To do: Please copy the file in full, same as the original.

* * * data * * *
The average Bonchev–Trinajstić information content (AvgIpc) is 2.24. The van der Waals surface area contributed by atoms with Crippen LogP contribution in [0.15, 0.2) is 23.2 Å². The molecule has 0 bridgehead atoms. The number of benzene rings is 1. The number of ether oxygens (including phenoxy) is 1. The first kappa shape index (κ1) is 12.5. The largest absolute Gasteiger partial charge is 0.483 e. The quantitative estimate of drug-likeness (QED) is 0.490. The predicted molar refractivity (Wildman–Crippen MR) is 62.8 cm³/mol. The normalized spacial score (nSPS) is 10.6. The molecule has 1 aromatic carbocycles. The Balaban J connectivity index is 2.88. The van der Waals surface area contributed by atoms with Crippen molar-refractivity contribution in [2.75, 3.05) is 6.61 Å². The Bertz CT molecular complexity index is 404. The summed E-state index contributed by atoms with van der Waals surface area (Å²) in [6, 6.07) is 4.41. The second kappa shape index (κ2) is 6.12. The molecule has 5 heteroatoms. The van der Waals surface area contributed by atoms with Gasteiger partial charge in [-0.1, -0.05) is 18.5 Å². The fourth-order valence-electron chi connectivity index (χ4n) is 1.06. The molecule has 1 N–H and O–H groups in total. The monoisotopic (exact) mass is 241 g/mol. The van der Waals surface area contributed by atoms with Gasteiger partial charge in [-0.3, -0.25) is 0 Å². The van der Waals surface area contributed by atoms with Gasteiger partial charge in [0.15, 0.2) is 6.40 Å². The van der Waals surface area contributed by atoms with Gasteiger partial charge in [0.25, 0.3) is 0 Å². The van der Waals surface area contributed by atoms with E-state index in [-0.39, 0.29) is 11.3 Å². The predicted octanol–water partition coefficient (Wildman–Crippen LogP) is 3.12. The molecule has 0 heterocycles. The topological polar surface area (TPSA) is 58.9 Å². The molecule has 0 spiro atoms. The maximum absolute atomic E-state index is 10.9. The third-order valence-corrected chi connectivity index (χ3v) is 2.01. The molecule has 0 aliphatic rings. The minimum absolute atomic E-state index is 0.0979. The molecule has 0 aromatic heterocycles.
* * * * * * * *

The average Bonchev–Trinajstić information content (AvgIpc) is 2.24. The van der Waals surface area contributed by atoms with Crippen LogP contribution in [0.15, 0.2) is 23.2 Å². The molecule has 0 bridgehead atoms. The number of benzene rings is 1. The number of ether oxygens (including phenoxy) is 1. The first kappa shape index (κ1) is 12.5. The largest absolute Gasteiger partial charge is 0.483 e. The quantitative estimate of drug-likeness (QED) is 0.490. The predicted molar refractivity (Wildman–Crippen MR) is 62.8 cm³/mol. The normalized spacial score (nSPS) is 10.6. The molecule has 1 aromatic carbocycles. The Balaban J connectivity index is 2.88. The van der Waals surface area contributed by atoms with Crippen molar-refractivity contribution in [2.75, 3.05) is 6.61 Å². The Bertz CT molecular complexity index is 404. The summed E-state index contributed by atoms with van der Waals surface area (Å²) in [6, 6.07) is 4.41. The second kappa shape index (κ2) is 6.12. The molecule has 5 heteroatoms. The van der Waals surface area contributed by atoms with Gasteiger partial charge in [-0.1, -0.05) is 18.5 Å². The fourth-order valence-electron chi connectivity index (χ4n) is 1.06. The molecule has 1 N–H and O–H groups in total. The monoisotopic (exact) mass is 241 g/mol. The van der Waals surface area contributed by atoms with Gasteiger partial charge in [-0.3, -0.25) is 0 Å². The van der Waals surface area contributed by atoms with Gasteiger partial charge in [0.15, 0.2) is 6.40 Å². The van der Waals surface area contributed by atoms with Gasteiger partial charge in [0.25, 0.3) is 0 Å². The van der Waals surface area contributed by atoms with E-state index in [-0.39, 0.29) is 11.3 Å². The predicted octanol–water partition coefficient (Wildman–Crippen LogP) is 3.12. The molecule has 0 heterocycles. The topological polar surface area (TPSA) is 58.9 Å². The molecule has 0 spiro atoms. The maximum absolute atomic E-state index is 10.9. The third-order valence-corrected chi connectivity index (χ3v) is 2.01. The molecule has 0 aliphatic rings. The minimum absolute atomic E-state index is 0.0979. The molecule has 0 aromatic heterocycles.